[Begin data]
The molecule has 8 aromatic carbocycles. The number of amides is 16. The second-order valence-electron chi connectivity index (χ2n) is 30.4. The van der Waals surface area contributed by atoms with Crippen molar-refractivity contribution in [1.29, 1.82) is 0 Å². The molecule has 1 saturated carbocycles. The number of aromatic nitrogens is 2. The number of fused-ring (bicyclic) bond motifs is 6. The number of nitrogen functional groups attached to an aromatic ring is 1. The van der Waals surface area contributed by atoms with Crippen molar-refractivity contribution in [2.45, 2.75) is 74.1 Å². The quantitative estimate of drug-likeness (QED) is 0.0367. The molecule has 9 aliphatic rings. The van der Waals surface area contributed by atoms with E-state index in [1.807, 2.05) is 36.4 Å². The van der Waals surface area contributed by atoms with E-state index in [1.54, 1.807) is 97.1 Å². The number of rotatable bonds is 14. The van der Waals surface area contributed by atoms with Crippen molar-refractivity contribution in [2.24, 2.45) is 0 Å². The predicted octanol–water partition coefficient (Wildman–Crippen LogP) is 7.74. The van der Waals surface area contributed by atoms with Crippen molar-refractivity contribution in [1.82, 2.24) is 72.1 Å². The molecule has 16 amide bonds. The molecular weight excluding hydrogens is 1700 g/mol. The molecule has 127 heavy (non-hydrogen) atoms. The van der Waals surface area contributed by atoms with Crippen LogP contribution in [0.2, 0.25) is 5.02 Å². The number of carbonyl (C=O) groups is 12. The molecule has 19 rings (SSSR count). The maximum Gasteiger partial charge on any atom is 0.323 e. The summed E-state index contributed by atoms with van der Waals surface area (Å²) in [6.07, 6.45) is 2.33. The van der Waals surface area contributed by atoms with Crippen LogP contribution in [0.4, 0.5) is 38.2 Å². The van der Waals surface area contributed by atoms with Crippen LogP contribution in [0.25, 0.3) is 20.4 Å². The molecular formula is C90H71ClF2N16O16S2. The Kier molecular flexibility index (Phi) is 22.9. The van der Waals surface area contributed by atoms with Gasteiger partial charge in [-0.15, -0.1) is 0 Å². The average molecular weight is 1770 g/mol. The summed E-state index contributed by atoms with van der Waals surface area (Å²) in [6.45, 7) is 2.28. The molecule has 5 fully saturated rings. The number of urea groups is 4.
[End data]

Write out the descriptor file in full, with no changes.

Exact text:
The molecule has 8 aromatic carbocycles. The number of amides is 16. The second-order valence-electron chi connectivity index (χ2n) is 30.4. The van der Waals surface area contributed by atoms with Crippen molar-refractivity contribution in [1.29, 1.82) is 0 Å². The molecule has 1 saturated carbocycles. The number of aromatic nitrogens is 2. The number of fused-ring (bicyclic) bond motifs is 6. The number of nitrogen functional groups attached to an aromatic ring is 1. The van der Waals surface area contributed by atoms with Crippen molar-refractivity contribution in [2.45, 2.75) is 74.1 Å². The quantitative estimate of drug-likeness (QED) is 0.0367. The molecule has 9 aliphatic rings. The van der Waals surface area contributed by atoms with E-state index in [1.807, 2.05) is 36.4 Å². The van der Waals surface area contributed by atoms with E-state index in [1.54, 1.807) is 97.1 Å². The number of rotatable bonds is 14. The van der Waals surface area contributed by atoms with Crippen molar-refractivity contribution in [2.24, 2.45) is 0 Å². The predicted octanol–water partition coefficient (Wildman–Crippen LogP) is 7.74. The van der Waals surface area contributed by atoms with Crippen molar-refractivity contribution in [1.82, 2.24) is 72.1 Å². The molecule has 16 amide bonds. The molecular weight excluding hydrogens is 1700 g/mol. The molecule has 127 heavy (non-hydrogen) atoms. The van der Waals surface area contributed by atoms with Crippen LogP contribution in [0.2, 0.25) is 5.02 Å². The number of carbonyl (C=O) groups is 12. The molecule has 19 rings (SSSR count). The maximum Gasteiger partial charge on any atom is 0.323 e. The summed E-state index contributed by atoms with van der Waals surface area (Å²) in [6.07, 6.45) is 2.33. The van der Waals surface area contributed by atoms with Crippen LogP contribution in [0.4, 0.5) is 38.2 Å². The van der Waals surface area contributed by atoms with Crippen LogP contribution in [0.25, 0.3) is 20.4 Å². The molecular formula is C90H71ClF2N16O16S2. The Kier molecular flexibility index (Phi) is 22.9. The van der Waals surface area contributed by atoms with Gasteiger partial charge in [-0.15, -0.1) is 0 Å². The average molecular weight is 1770 g/mol. The summed E-state index contributed by atoms with van der Waals surface area (Å²) in [6.45, 7) is 2.28. The molecule has 5 fully saturated rings. The number of urea groups is 4.